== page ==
(All per share and share information in this news release has been adjusted to reflect our October 29, 2003, full conversion transaction and related share exchange.)

Bank Mutual Corporation is the fifth largest financial institution holding company headquartered in the state of Wisconsin and its stock is quoted on The NASDAQ Stock Marketâ under the symbol “BKMU”. Its subsidiary bank, Bank Mutual, operates 70 offices in the state of Wisconsin and one office in Minnesota.

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Outlook
(The following are forward looking statements; see “Cautionary Statements” below) Bank Mutual Corporation’s management has identified a number of factors which may affect the Company’s operations and results in the remainder of 2004. They are as follows:
· We expect that the rest of 2004 is likely to provide an environment of slowly increasing interest rates. If that is the case, there are a number of effects that Bank Mutual, like other financial institutions, would likely experience.
· Mortgage loan originations may decrease, along with related fee income, as fixed rate mortgage loans become less attractive to consumers and the rate of refinancing decreases.
· Mortgage loan sales would also be less than 2003, as fixed rate mortgage loan originations decline, thereby reducing the gains on sales of loans as compared to prior periods. Bank Mutual sells most of its 30 year and some of its 15 year fixed rate mortgage loans in the secondary market.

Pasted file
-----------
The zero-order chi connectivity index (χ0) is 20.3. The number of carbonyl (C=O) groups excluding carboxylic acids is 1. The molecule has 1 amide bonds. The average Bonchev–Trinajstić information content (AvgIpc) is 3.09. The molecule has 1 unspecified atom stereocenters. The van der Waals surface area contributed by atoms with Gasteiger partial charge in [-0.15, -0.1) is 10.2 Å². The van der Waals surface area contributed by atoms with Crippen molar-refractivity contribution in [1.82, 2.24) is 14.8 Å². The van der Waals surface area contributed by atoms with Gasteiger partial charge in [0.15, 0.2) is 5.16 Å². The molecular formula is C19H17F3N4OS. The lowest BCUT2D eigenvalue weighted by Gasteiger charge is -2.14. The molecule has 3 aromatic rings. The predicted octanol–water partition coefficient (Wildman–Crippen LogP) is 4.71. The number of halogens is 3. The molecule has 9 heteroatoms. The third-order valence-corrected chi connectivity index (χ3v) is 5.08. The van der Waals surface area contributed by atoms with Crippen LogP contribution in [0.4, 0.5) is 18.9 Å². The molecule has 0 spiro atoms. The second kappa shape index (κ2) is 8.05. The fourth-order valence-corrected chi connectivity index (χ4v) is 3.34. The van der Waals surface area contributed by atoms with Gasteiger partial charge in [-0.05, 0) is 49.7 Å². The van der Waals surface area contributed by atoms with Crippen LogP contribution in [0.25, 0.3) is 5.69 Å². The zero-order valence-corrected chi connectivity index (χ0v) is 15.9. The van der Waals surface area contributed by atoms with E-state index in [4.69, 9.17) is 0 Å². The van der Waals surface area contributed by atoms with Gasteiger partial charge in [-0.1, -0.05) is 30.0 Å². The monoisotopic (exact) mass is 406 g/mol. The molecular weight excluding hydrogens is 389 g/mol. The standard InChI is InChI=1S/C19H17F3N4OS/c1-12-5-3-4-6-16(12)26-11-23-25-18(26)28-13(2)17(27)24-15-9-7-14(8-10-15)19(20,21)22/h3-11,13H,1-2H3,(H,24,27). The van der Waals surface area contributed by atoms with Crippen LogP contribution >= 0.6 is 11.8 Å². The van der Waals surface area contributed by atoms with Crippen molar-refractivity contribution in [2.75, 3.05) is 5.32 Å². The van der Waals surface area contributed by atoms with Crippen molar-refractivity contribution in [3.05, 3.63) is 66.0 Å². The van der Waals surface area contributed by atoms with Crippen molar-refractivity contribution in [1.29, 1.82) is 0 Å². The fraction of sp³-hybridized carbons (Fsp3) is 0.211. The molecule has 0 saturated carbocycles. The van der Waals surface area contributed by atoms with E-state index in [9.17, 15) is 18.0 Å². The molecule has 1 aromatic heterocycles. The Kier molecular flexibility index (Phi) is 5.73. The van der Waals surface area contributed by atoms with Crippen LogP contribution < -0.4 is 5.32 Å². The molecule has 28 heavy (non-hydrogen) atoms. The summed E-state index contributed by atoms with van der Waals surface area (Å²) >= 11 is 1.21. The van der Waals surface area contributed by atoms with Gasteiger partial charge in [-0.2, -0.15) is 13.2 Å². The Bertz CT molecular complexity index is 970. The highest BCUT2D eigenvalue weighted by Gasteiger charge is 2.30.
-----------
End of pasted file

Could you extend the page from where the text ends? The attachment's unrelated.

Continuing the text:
· If interest rates rise, adjustable rate mortgage loans may become more attractive to consumers and, therefore, increase mortgage loans outstanding. Adjustable rate mortgage loans are retained in our loan portfolio.
· Bank Mutual will continue to further emphasize consumer loans, and commercial real estate and business loans, all of which can present higher risks than residential mortgages. An improvement in economic conditions could lead to additional commercial loan activity.
· The $404.8 million of capital from our stock offering was invested in short- to medium- term mortgage-related securities at the end of 2003. Going forward, the income received from the investment of that capital, whether it is invested in loans or securities will add to interest income, although we cannot assure any particular use of capital or rate of return.